The literature contains many multiple modeling techniques which use wavefield extrapolation to ``add a multiple bounce'' to recorded data, and thus transform primaries into a model of the multiples, which is then generally adaptively subtracted from the data. These modeling techniques can roughly be divided into earth-model-based Berryhill and Kim (1986); Lu et al. (1999); Morley (1982); Wiggins (1988) and autoconvolutional Riley and Claerbout (1976); Tsai (1985); Verschuur et al. (1992) approaches. It is possible to reverse the multiple modeling process-in other words, to ``remove a multiple bounce'' from the data and transform multiples into pseudo-primary events, which can then be imaged as primaries Berkhout and Verschuur (2003); Shan (2003).
Existing migration techniques for multiples perform the reverse modeling process either explicitly (i.e., using an earth model) or implicitly. Reiter et al. (1991) imaged pegleg multiples with Kirchhoff prestack depth migration. He and Schuster (2003) present a least-squares joint imaging scheme for multiples that uses poststack Kirchhoff depth migration. Yu and Schuster (2001) and Guitton (2002) migrate peglegs with shot-profile depth migration, while Berkhout and Verschuur (1994) used a similar crosscorrelation technique. Shan (2003) uses source-geophone migration after crosscorrelation at the surface. None of these techniques explicitly addresses the issue of amplitudes, beyond a polarity flip.
In this thesis, I use an earth-model-based multiple modeling strategy to simulate the kinematics and angle-dependent amplitude behavior of pegleg multiples. In section I derive an extension to the normal moveout (NMO) equation for pegleg multiples. In section I introduce HEMNO (Heterogeneous Earth Multiple NMO Operator), an extension of the NMO equation for multiples, which independently images split peglegs in a moderately heterogeneous earth. In Sections - I derive a series of amplitude correction operators to normalize the angle-dependent reflectivity of imaged multiples to be commensurable with their imaged primaries.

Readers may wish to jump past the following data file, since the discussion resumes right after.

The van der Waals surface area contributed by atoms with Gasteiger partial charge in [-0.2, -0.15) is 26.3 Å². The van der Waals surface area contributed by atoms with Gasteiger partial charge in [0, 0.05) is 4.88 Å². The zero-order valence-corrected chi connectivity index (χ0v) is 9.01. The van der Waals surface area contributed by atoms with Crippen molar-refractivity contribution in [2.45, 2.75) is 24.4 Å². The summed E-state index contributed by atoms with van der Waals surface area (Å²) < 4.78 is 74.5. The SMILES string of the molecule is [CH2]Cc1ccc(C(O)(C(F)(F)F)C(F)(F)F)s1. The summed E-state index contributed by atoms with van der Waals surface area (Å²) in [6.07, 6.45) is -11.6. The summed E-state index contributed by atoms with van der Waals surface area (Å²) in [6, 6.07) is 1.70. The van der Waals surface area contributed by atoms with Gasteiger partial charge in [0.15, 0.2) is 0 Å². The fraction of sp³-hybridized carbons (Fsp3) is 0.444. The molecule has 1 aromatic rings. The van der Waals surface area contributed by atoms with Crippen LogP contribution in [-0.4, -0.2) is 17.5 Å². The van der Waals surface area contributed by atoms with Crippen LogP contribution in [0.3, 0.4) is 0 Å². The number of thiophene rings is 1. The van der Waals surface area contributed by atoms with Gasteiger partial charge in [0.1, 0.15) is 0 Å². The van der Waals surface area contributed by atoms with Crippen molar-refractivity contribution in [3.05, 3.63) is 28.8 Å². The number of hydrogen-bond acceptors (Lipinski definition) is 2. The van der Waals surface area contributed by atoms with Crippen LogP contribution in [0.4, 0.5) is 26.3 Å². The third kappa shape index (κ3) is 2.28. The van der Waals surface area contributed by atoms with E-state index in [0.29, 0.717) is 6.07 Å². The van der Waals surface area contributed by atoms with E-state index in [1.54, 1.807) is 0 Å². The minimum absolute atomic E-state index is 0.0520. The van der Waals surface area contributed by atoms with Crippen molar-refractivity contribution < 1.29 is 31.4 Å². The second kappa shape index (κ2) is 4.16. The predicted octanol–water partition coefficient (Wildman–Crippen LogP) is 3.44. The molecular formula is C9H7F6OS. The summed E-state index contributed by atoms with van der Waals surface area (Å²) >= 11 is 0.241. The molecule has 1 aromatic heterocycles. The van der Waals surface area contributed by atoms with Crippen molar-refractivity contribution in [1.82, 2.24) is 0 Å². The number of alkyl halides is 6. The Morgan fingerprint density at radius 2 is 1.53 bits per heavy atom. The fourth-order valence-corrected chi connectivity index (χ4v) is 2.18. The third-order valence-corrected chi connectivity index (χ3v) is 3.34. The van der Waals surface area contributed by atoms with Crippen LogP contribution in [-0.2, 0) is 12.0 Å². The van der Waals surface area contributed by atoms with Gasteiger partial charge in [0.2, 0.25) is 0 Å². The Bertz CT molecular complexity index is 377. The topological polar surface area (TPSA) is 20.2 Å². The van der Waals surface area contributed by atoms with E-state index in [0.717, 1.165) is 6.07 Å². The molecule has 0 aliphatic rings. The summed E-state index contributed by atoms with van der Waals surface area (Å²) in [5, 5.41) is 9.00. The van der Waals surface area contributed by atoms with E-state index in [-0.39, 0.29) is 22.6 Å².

I postpone giving the full motivation for my particular choice of multiple imaging operator, as well as many implementation details until section . However, we can at this early stage state some important facts which have bearing on how the problem is regularized and how it is implemented computationally. The prestack multiple image, , shown in Figure , is parameterized by zero-offset traveltime, , offset, x, and midpoint, y. However, one important feature of the my combined imaging operator is the fact that it operates on a CMP-by-CMP basis. This underscores the fact that HEMNO applies a vertical stretch, and does not move information across midpoint. The regularization schemes I present also do not operate across midpoint. This implementation allows a coarse-grained parallelization scheme, enabling straightforward parallel computation on a Linux cluster.